We are greatly saddened to learn that Doreen Spooner, the first female photographer ‘staffer’ on a Fleet Street newspaper, has died aged 91.
The London address was the beating - and slowly breaking - heart of the British press industry.
Joining the Daily Mirror in 1949, Spooner was a participatory witness to the changing values and objectives of the newspaper picture desk, retiring in 1988.
Her first front page scoop - an image of the two women at the centre of the Profumo Affair - was caught as deftly as a butterfly in a net. With a love of picture-making, Spooner didn’t simply get the scoop, she gave the story form and shades.
A versatile ‘camera girl’ - the derogatory byline she turned around by using as the title of her autobiography - a working week could include national disasters, political crisis, unyielding celebrities and topless models for the notorious ‘Page 3’ shoots.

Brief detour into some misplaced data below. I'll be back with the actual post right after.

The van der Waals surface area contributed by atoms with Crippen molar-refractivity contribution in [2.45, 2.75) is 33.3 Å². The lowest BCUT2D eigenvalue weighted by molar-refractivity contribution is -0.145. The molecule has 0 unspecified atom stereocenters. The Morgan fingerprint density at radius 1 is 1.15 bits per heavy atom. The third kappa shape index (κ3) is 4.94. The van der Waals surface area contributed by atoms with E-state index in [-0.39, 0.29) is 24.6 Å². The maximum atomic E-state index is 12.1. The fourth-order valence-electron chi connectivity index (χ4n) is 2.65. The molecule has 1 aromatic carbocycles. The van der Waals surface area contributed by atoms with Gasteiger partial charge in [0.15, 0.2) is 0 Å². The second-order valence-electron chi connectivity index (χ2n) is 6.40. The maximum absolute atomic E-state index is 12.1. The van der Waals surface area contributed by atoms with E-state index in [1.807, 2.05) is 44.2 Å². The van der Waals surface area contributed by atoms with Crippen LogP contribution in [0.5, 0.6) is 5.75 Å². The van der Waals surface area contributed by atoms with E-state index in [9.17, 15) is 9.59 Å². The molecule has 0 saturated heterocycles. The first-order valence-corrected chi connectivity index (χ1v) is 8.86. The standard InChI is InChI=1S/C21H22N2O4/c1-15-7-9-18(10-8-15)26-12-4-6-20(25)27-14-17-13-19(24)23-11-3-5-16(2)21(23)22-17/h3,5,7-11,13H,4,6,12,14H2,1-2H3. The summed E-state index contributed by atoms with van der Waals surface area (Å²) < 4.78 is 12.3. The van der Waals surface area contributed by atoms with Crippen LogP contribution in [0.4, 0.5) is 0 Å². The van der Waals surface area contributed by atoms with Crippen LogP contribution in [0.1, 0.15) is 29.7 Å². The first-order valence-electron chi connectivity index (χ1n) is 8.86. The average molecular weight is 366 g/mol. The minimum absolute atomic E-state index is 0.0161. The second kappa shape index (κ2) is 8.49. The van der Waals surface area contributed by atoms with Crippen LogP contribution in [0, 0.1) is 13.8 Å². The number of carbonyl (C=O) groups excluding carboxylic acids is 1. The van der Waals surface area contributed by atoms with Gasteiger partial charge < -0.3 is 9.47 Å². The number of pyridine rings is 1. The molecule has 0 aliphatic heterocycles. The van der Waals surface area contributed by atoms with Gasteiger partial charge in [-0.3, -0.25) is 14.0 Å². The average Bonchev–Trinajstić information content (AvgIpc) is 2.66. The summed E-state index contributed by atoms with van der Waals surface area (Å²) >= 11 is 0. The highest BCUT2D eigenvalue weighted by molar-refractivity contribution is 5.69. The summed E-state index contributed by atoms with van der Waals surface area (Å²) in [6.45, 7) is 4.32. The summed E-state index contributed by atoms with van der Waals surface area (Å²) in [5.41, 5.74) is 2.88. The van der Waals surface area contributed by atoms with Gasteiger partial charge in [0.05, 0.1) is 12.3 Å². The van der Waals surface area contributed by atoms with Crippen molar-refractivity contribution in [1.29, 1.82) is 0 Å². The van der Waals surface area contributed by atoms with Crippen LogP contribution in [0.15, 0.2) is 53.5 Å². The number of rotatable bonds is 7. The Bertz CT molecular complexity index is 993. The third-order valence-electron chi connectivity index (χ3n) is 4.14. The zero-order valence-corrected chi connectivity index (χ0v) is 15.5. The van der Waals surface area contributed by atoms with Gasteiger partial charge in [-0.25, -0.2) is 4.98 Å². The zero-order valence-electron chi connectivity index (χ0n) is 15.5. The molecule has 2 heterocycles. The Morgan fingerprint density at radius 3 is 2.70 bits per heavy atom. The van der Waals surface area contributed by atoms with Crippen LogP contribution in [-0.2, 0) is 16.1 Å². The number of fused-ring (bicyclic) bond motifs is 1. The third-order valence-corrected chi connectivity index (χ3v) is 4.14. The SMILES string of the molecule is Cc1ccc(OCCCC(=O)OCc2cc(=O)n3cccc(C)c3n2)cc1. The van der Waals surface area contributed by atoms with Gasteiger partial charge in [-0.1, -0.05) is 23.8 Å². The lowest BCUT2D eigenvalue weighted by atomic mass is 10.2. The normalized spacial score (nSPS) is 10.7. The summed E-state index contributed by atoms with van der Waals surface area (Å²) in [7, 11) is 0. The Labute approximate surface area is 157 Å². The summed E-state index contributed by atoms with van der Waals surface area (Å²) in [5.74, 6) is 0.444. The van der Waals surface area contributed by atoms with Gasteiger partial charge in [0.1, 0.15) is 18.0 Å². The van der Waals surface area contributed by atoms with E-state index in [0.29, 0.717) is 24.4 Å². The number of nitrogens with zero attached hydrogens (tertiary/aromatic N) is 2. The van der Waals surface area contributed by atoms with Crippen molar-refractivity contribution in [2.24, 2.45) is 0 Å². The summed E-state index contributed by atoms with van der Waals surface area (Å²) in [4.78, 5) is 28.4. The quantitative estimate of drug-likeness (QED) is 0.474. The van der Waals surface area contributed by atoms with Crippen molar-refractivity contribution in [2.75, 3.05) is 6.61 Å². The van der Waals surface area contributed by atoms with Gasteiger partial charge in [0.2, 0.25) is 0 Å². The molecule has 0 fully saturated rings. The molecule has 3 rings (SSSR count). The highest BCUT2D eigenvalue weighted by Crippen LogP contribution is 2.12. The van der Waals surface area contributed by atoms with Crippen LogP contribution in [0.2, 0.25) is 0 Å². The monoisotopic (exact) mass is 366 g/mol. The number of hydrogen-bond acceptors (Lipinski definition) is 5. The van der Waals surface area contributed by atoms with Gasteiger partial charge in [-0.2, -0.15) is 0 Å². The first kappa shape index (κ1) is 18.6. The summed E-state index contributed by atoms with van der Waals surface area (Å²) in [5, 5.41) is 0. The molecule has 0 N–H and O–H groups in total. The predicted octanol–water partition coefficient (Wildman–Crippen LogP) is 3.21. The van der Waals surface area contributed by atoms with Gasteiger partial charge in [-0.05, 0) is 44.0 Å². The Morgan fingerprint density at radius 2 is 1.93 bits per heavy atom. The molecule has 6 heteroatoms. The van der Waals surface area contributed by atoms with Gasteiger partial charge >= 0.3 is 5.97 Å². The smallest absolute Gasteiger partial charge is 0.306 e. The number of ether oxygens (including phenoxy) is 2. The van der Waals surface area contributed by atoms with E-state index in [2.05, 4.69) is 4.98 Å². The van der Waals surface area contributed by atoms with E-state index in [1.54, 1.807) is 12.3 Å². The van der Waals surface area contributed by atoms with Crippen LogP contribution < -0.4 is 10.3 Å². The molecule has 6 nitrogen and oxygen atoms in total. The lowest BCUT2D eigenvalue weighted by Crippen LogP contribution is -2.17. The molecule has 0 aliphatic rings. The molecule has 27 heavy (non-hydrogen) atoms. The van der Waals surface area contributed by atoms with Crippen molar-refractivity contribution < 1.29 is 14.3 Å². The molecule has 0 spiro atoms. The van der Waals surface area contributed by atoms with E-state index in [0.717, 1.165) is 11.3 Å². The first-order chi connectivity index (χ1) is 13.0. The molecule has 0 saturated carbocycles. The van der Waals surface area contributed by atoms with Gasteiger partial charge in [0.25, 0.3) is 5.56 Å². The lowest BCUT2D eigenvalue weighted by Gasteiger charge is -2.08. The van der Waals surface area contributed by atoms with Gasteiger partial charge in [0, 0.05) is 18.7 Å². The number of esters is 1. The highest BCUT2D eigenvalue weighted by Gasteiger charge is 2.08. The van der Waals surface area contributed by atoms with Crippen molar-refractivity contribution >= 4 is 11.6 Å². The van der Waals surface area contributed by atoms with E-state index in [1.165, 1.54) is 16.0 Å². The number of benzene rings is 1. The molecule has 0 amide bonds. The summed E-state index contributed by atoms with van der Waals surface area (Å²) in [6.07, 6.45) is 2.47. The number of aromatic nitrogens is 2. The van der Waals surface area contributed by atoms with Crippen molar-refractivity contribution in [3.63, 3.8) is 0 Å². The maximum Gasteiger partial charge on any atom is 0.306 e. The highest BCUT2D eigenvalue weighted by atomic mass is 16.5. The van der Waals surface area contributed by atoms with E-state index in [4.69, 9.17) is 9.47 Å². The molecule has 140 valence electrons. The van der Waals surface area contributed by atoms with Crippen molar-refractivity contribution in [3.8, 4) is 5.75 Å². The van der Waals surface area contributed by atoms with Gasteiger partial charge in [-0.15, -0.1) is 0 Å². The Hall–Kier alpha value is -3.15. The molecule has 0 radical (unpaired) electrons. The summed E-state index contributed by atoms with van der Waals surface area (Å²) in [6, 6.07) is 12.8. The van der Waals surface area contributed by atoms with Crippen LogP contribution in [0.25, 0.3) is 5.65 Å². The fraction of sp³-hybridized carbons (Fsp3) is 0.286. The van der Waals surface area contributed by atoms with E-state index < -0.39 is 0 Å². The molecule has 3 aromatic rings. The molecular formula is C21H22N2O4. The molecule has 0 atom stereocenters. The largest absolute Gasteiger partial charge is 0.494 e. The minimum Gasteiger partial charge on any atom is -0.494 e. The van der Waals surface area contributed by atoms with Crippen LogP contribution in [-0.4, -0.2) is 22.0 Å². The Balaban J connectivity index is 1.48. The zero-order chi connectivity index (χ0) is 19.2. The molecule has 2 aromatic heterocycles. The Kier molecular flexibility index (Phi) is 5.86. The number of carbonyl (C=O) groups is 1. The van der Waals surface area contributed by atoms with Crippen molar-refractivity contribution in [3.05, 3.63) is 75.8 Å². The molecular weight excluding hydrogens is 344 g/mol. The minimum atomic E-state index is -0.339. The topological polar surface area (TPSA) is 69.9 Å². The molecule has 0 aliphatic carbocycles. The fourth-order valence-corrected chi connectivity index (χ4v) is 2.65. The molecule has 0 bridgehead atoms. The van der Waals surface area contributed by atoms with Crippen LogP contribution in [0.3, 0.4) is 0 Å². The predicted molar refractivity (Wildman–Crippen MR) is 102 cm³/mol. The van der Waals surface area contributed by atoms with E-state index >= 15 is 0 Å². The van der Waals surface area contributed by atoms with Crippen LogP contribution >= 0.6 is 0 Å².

Intermittently working for the respected Keystone Features agency, our Archive holds a volume of Spooner’s documentary essays. The format’s longer duration allowed her to be curious and fully explore a narrative, rather than summarise a subject in the one frame. This 1950 portrait was taken from a study of an Amish community in Pennsylvania, America, and is indicative of her lucid style at this pace.
In remembrance, our editors have shared a gallery of Doreen Spooner’s images - follow our bio link to view.
📷: Doreen Spooner/Keystone Features/Hulton Archive/Getty Images